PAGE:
A handful of young people are featured in the 95-minute film that will have a national release in mid-2013. Cynthia Gallardo of Des Moines is one of them.
Gallardo, 18, grew up in poverty. As a child, she saw her father arrested on drug charges. And like her three older sisters, she became a teen mom.
But Gallardo beat the odds. She graduated from high school in May and started taking classes this week at Des Moines Area Community College.
Thanks to documentary filmmaker Jason Pollock, her triumphs have gone viral.
“I wanted better; I wanted that diploma,” said Gallardo, whose initial Undroppable interview has been viewed more than 71,000 times on YouTube and was tweeted by pop sensation Justin Bieber. “I had a baby. I went through all this bad stuff when I was little, but I didn’t let that affect me.”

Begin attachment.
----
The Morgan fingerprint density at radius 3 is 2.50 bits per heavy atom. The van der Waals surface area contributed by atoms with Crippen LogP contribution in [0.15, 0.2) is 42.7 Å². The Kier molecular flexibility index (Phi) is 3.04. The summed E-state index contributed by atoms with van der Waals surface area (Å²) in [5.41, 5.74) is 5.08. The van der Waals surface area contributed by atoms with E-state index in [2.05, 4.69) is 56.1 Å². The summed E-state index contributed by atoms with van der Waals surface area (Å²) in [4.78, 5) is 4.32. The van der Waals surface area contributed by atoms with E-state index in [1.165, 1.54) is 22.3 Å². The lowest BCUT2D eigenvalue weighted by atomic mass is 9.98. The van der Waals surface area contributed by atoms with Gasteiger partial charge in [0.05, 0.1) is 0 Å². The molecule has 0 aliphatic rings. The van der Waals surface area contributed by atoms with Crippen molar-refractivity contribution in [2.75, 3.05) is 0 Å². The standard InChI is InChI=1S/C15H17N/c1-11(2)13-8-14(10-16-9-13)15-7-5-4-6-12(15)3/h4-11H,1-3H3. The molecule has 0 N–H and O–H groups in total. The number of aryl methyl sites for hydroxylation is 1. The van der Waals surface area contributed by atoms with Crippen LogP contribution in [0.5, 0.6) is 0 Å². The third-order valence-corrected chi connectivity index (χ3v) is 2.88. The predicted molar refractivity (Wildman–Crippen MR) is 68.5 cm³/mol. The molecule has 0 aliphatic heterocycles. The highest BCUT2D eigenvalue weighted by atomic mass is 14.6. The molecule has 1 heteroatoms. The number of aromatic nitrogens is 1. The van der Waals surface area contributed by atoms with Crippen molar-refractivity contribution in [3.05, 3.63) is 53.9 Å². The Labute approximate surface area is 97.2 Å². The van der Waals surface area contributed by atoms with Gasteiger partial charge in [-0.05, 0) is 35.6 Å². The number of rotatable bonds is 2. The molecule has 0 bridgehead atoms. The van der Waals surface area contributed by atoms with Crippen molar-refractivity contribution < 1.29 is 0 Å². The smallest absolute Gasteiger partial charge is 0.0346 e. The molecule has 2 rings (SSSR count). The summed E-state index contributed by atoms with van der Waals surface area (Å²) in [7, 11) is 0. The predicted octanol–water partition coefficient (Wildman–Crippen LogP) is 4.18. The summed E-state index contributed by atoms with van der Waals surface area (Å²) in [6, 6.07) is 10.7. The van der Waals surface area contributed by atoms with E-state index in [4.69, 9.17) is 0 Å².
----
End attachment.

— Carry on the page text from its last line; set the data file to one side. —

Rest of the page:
Like Bully and Waiting for Superman, the movie seeks to ignite a national conversation about the state of the nation’s education system. Stories such as Gallardo’s show that all children can graduate, with the right support, Pollock said.
But for every at-risk student who receives a diploma, many more teens fall prey to “the drop-out epidemic,” Pollock said. While audience members may connect with Gallardo — whom Pollock calls a “superhero” — the film also touches on the tragedy of untapped potential among the students who don’t graduate.
At more than 1,500 U.S. high schools, 40% or more of freshmen drop out before graduation.
Pollock draws a contrast: Ours is a society that has reinvented communication with the iPhone and has put a rover on Mars, yet tolerates an education system that each year fails to graduate more than a million students from high school.
“Every movie has a bad guy and a hero, and I would say the bad guy in this movie is society,” Pollock said, noting that schools, parents and communities all share some of the blame. “… I hope that the film is a way to force everybody to look in the mirror and say: ‘We’re never going to get out of this economic funk unless we fix our education system first.’ ”
Gallardo understands the circumstances that cause students to leave school…
Read more: USA Today